Optimising energy efficiency
The new standards for motors are one driver for energy efficiency, says Daniel Gonterman of KSB, but there are additional ways to reduce consumption
Many pump manufacturers are offering higher efficiency pumps as they respond to the demands imposed on industry to reduce carbon emissions and from end-users seeking to keep down production costs. One aspect of energy efficiency that has attracted considerable attention in recent years is energy-efficient motors.
According to IEC 60034-30 3008, standardised asynchronous motors fall into three energy efficiency classes, these being: IE1 standard efficiency motors (comparable to EFF2); IE2 high efficiency motors (comparable to EFF1); and IE3 premium efficiency motors. These classes are valid for two, four and six-pole asynchronous motors from 0.75 up to 375kW performance. IEC 60034-30 covers almost all motors, with the notable exceptions of motors made solely for converter operation and motors completely integrated into a machine (and which cannot be tested separately). Using IE2 (EFF1) motors can improve energy consumption by an average of 3.5% in terms of overall efficiency.
However, energy efficient motors only make real sense if the other options to exploit savings potential have been implemented. If the pump is operating far off its best efficiency point, it is impossible for any energy efficient motor to achieve reasonable levels of energy consumption.
More than a motor
KSB has identified five issues that need to be addressed in order to produce the most energy efficient pump installation. Firstly, it is necessary for the pump manufacturer or supplier to have a comprehensive profile of the customer’s application before the pump is selected.
Where pumps are being replaced, the end-user can be reluctant to consider an alternative proposal. KSB has responded to this type of scenario by developing a monitoring device, Pump Meter that will measure the suction pressure, discharge pressure, differential pressure and head and calculating the values will produce a pump curve illustrating the operating range and produce a load profile of the pump.
From this, the pump supplier and the user will be able to deduce if the pump is operating efficiently or not and see at a single glance if the pump is providing efficient and cost-saving operation or if its availability is compromised. Secondly, it is necessary to select the most appropriate pump material and pump size for the application. Over sizing pumps just to be safe is a common error and is one of the greatest contributing factors to energy consumption.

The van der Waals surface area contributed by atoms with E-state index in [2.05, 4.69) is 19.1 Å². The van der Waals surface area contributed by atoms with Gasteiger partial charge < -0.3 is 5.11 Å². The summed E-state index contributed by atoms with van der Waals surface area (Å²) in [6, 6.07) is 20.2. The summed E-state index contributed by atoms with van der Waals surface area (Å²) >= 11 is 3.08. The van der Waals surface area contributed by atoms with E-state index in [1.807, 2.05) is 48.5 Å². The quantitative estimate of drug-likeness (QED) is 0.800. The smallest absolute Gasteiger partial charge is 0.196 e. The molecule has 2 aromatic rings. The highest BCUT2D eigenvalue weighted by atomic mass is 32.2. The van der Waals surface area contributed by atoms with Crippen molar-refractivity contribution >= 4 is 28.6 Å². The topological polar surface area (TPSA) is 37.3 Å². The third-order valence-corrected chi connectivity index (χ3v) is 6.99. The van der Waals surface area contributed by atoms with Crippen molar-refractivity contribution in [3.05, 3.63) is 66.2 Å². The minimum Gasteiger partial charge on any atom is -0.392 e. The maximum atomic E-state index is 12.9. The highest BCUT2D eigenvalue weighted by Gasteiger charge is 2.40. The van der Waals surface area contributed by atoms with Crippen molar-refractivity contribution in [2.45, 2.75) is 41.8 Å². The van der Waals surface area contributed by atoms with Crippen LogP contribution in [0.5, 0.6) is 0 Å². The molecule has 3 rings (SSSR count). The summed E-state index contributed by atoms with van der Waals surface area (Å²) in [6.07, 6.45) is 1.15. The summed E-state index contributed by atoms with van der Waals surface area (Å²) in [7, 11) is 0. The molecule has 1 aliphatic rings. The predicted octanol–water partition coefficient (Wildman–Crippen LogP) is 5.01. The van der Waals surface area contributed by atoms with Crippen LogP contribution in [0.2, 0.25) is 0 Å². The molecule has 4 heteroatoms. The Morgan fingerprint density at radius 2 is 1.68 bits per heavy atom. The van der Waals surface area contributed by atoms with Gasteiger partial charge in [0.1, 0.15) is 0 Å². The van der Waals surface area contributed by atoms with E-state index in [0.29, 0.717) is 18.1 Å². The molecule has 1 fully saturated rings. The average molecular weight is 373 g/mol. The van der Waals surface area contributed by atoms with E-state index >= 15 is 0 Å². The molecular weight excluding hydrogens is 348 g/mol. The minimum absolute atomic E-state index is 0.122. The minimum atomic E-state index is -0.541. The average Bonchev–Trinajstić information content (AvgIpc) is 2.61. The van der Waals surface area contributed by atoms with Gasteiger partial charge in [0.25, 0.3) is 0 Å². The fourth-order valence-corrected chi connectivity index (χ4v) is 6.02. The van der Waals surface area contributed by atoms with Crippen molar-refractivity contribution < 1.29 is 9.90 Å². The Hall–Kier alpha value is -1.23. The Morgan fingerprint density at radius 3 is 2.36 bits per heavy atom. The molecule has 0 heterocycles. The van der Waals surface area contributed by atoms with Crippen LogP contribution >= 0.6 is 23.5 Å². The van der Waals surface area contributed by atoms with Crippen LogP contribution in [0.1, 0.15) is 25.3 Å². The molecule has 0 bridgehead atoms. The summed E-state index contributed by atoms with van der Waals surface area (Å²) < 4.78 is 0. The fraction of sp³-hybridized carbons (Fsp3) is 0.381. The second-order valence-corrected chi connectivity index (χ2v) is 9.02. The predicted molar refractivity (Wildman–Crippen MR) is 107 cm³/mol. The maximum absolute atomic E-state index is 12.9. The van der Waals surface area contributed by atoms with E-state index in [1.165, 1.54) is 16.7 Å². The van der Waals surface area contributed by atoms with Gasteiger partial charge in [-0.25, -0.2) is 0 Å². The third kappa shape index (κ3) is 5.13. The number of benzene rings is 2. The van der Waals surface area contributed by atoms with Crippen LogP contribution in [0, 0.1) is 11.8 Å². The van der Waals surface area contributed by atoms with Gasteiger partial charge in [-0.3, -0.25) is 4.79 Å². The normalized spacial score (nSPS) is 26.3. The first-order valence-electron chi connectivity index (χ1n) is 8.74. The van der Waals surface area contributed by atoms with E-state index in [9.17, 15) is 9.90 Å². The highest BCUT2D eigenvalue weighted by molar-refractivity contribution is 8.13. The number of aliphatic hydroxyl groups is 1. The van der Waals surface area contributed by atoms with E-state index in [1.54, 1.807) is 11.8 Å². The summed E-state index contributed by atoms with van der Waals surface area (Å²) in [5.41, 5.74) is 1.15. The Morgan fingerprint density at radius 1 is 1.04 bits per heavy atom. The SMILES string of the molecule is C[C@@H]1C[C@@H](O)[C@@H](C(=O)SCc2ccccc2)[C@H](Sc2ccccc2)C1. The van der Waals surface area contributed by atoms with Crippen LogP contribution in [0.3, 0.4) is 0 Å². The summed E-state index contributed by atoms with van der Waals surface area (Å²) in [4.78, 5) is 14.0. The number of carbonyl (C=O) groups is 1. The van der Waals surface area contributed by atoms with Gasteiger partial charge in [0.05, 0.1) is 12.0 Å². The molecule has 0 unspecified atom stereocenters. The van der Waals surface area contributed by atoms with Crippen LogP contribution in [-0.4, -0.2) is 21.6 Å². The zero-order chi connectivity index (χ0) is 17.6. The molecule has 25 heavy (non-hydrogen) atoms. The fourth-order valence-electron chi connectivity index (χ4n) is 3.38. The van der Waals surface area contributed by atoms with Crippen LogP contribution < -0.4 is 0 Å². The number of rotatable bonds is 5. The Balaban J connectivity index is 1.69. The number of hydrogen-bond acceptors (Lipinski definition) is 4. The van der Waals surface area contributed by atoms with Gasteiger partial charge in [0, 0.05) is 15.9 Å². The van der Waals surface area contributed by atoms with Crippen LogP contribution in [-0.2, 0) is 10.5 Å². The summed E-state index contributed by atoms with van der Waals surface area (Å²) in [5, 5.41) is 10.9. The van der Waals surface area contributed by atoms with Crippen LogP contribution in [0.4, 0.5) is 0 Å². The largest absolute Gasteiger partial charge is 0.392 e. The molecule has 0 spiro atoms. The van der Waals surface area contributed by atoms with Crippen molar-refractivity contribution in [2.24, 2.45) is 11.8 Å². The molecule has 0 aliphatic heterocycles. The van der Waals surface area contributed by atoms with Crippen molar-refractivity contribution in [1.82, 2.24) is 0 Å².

Thirdly, the efficiency of the hydraulic parts has to be addressed and be matched exactly to the performance required. The impeller diameter is a specific example as oversized impellers waste energy. Trimming the outside of the impeller diameter to the exact flow rate required of the system can yield energy savings of up to 10%.
Controlling the pump speed is the fourth issue, offering by far the greatest saving potential, but matching the power input to the actual demand is still far from standard practice. A variable speed drive (VSD) provides dynamic pressure compensation, which will facilitate extra savings under low flow conditions. Using a throttling valve is another approach. However, VSDs can reduce power consumption by up to 60% and KSB’s motor-mounted Pump Drive, which also allows frequency converters to be added, can be retrofitted to existing equipment. Finally, optimum energy efficiency depends on the type of motor used. The use of IE2 (EFF1) motors increases motor efficiency and the EU required their use from June 2011. However, from January 2015 motors with a rated output of 7.7 – 375kW should be no less efficient that the IE3 Premium level, or match the IE2 level and be equipped with a VSD. In 2017 it is anticipated that motor efficiency IE4 (Super Premium Efficiency) will be introduced.
KSB is already offering an alternative solution to satisfying the IE3 level that will also address the proposed IE4 level. It will only be possible to attain this proposed level by using synchronous motors.
KSB sees using synchronous motor with a frequency converter as the way to satisfy the incoming IE3 and proposed IE4 motor efficiency regulations. The main advantage of this concept is that this solution provides high efficiency over the whole load range which matches the load profile of the pump. The company has already developed such a motor, the Supreme Motor, and this gives 15% less losses than the IE3 level standardised under IEC 60034-30 3008. An additional feature of this motor is that it does not use permanent magnets; it is described by KSB as a ‘synchronous reluctance motor’. The synchronous motor has a big advantage over asynchronous motors in that it is easier to control with a frequency converter and does not exhibit the power loss resulting from the slip that is necessary to magnetise the rotor in the asynchronous motor. The synchronous motor has a constant efficiency over the load, a high nominal efficiency point and high efficiency when combined with a frequency converter. With this product development, KSB is taking the long term approach and giving its customers the option to invest now for the arrival of IE4.